In a couple of earlier posts, I discussed the basics of traditional IRAs versus Roth IRAs, and explained the sneaky (but legal!) way to make a Backdoor Roth IRA contribution, even if you make too much money to contribute to a Roth IRA the regular way. In this post, I’m going to show you that no matter how high your current tax bracket is, you’re going to benefit by putting the full $5,500 contribution into a Roth IRA instead of a traditional IRA. Seriously. Stick with me, here.
When most financial writers compare the benefits of a Roth IRA versus a traditional IRA, they assume that all you’ve got is $5,500 in pre-tax dollars to contribute. For nearly all us, that isn’t the case. But let’s pretend it is for purposes of discussion.
Assume that all of your income is allocated to other expenses, and all you have left is $5,500 over the course of a year. Assume that you have not yet paid the tax on that $5,500 yet. Your choices are either (1) contribute the full $5,500 to a traditional IRA, which is tax-deductible, so you won’t owe income tax on that amount, or (2) pay tax on the $5,500 and contribute the balance to a Roth IRA. Assume that your current tax bracket is 35% (federal and state combined), and that your future tax bracket at retirement will be the same, 35%. In that scenario, which is better, a Roth or traditional IRA?
They’re exactly the same. The table below shows one IRA contribution in year one, plus an 8% annual return on that amount. For the traditional IRA, it shows the full $5,500 contribution, minus 35% for taxes at the time of withdrawal. For the Roth IRA, it shows the amount of contribution that you could make after tax if you were forced to use part of the $5,500 to pay income tax in year one, and if you contributed the rest. There is no tax on the Roth IRA withdrawal.
|Year||Traditional IRA||Roth IRA|
This is the part where the financial writers will say there are pros and cons to both types of IRAs, and they go into a detailed examination of the details. But here’s where their premise is flawed: their math problem is based on an apples-to-apples comparison.
This is NOT a scenario that calls for an apples-to-apples comparison. Let’s get some oranges in here.
The other financial writers are trying to show that the Roth IRA and the traditional IRA work out to be about the same, assuming you only have $5,500 to contribute, period. They assume that if you have to pay taxes on that initial $5,500, it will reduce your contribution amount. But is that reality? NO.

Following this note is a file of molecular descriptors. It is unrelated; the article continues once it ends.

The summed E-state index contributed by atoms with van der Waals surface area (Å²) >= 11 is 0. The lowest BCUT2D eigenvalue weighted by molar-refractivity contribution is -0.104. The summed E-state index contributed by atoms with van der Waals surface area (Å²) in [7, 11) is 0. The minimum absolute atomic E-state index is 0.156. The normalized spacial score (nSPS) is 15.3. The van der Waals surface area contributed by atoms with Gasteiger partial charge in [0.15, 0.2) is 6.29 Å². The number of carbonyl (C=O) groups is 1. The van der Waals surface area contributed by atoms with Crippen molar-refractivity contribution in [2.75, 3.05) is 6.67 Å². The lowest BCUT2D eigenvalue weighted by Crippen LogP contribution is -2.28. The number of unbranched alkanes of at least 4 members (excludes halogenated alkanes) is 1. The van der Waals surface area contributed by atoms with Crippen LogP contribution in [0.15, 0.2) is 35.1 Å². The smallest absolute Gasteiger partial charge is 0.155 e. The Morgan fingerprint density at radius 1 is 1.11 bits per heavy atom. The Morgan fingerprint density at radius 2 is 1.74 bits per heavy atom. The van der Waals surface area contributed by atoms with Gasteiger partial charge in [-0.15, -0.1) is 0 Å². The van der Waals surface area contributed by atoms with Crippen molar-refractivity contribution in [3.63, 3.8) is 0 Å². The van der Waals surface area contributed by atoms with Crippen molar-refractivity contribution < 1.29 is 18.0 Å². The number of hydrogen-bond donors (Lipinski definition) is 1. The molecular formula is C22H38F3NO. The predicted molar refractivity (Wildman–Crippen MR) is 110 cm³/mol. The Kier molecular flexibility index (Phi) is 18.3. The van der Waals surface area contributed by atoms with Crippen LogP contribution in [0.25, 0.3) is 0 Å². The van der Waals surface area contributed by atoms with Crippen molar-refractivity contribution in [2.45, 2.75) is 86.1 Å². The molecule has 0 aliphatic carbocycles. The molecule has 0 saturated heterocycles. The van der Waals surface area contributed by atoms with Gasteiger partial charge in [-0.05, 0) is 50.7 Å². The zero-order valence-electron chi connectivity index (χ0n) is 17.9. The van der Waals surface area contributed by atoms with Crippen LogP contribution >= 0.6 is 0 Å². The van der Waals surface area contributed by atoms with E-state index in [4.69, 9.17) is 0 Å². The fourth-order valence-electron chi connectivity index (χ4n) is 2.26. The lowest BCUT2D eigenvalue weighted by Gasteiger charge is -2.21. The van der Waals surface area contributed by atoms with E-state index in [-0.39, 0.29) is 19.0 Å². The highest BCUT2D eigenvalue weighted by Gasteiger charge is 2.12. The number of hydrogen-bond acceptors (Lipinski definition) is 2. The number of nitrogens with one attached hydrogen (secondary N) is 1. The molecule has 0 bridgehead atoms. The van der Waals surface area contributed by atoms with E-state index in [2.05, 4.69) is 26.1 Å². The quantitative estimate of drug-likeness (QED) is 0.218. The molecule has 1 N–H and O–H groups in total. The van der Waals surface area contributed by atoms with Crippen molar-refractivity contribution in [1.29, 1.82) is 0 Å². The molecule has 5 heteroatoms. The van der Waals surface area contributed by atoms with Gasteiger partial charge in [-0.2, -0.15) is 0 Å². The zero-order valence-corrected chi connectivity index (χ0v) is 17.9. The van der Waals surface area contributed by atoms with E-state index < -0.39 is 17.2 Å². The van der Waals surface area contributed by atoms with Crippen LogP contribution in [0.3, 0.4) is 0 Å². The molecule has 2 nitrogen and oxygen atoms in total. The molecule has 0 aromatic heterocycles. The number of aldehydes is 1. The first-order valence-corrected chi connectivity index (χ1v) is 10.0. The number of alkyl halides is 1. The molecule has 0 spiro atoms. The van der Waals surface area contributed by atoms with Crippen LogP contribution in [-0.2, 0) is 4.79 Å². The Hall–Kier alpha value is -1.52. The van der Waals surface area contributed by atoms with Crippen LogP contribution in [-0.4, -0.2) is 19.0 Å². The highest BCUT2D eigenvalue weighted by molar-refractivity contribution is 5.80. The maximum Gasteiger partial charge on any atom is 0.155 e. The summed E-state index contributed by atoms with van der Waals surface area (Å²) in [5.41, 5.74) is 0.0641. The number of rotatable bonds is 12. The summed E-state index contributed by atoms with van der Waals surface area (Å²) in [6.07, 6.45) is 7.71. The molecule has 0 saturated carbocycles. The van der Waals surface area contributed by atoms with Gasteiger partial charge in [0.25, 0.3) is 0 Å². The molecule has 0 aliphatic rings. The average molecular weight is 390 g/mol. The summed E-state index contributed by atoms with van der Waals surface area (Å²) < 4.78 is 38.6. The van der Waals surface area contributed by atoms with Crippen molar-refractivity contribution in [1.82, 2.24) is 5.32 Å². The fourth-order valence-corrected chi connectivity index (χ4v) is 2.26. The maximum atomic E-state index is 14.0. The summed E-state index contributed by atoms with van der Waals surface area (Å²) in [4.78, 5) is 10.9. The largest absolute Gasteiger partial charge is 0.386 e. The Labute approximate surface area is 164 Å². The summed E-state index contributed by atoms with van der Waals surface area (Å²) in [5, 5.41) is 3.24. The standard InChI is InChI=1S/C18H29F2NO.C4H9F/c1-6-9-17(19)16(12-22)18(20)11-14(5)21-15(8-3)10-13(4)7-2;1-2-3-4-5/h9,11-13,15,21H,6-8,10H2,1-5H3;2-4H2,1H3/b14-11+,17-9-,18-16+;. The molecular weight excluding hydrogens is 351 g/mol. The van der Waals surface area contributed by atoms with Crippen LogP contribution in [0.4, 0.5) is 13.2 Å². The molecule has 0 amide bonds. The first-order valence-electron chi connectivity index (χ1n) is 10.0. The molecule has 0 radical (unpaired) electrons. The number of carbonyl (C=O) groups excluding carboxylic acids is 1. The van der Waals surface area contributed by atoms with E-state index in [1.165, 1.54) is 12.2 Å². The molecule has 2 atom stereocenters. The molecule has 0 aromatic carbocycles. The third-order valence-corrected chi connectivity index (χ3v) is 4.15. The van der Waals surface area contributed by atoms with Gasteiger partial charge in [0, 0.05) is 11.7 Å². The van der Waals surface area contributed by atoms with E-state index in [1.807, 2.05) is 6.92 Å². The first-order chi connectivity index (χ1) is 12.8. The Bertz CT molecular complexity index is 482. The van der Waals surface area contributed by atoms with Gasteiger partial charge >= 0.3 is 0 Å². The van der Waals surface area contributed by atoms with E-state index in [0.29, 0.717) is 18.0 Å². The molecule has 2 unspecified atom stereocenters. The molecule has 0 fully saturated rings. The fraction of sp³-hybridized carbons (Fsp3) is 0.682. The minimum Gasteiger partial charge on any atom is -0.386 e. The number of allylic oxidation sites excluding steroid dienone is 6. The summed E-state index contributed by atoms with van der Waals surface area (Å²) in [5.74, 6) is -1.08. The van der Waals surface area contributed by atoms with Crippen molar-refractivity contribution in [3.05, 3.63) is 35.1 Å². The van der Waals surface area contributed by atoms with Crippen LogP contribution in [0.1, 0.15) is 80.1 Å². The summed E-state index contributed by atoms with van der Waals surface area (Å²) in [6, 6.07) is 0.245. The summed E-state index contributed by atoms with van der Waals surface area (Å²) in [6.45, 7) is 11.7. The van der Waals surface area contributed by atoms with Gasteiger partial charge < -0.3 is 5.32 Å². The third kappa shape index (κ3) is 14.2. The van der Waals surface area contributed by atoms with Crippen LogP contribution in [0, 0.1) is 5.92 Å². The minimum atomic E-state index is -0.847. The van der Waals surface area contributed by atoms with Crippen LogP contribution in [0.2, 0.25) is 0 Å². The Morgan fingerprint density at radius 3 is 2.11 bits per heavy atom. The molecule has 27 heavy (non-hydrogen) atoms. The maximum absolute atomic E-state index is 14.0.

First, let’s get this point out of the way: YOU CAN scrape together enough income from somewhere to pay the tax on that $5,500. The tax on $5,500 is not all that much, in the grand scheme of things. If you’re scraping by in the 10% tax bracket, it’s only $550. Start recycling some cans, sell some old furniture on Craigslist, mow some lawns, give a few music lessons, walk some dogs, babysit some kids. If you really try, you can earn (or shave expenses by) $550. If you’re in the 25% tax bracket, the tax will be $1,375. Your tax bill is getting steeper, but you’re also making between $37,000 and $90,000, so you can get creative and make it happen. If you’re in a higher tax bracket than that, you’ve got enough income that you should just stop whining and make it happen.
The reason you need to just find a way to pay the tax and contribute your whole $5,500 limit is because contributing the full $5,500 to a Roth IRA could mean a 50% increase in the size of your IRA distributions. Feel free to check my math below.
Assume that instead of having only $5,500 of unallocated income at the end of the year, you really have enough money to pay tax on your leftover money and contribute the full $5,500 to a Roth IRA. Here’s the math, assuming again that you’re earning 8% each year. The far right column is the new scenario, where the full $5,500 after-tax contribution is made. Again, we are assuming that you will be in the 35% combined federal and state income tax bracket in retirement.
|Year||Traditional IRA||Roth IRA||Roth full contribution|
By contributing the full $5,500 to a Roth instead of a traditional IRA, you will end up with $51,245 instead of $33,309! Because you’ve made your full Roth contribution after paying the tax with other funds, you’ve effectively invested $7,425 in pre-tax dollars into your retirement account, instead of $5,500. Yes, you pay the income tax of $1,925 up front, but you’re able to invest $5,500 in an account that will never cost you another dime of tax ever again. In this scenario, at a 35% tax rate, you’re able to save an extra 53% of tax-free income over 30 years.
Also, keep in mind that this scenario involves one single $5,500 contribution in one year. The numbers increase dramatically if you keep contributing $5,500 over the course of many years.
Here’s the big surprise: this scenario saves you money no matter which tax bracket you’re in now, and no matter which bracket you’re in later. The lowest federal tax bracket is currently 10%. In our scenario, we assumed you were in the 35% tax bracket now, which means you’re only paying $1,925 in tax on an account which will grow to be $51,245 after 30 years. The only way you would save more money by putting your funds into a traditional IRA is if your tax bracket ends up being less than 4% at the time of withdrawal ($1,925 divided by $51,245). Let’s face it: that’s not going to happen.
Take advantage of the Backdoor Roth option, while it is still available. Scrape together your money to pay the tax on the $5,500 instead of reducing your Roth IRA contributions. You basically can’t go wrong here.
If you think I’m wrong, or my math is flawed, please feel free to point in out in the comments.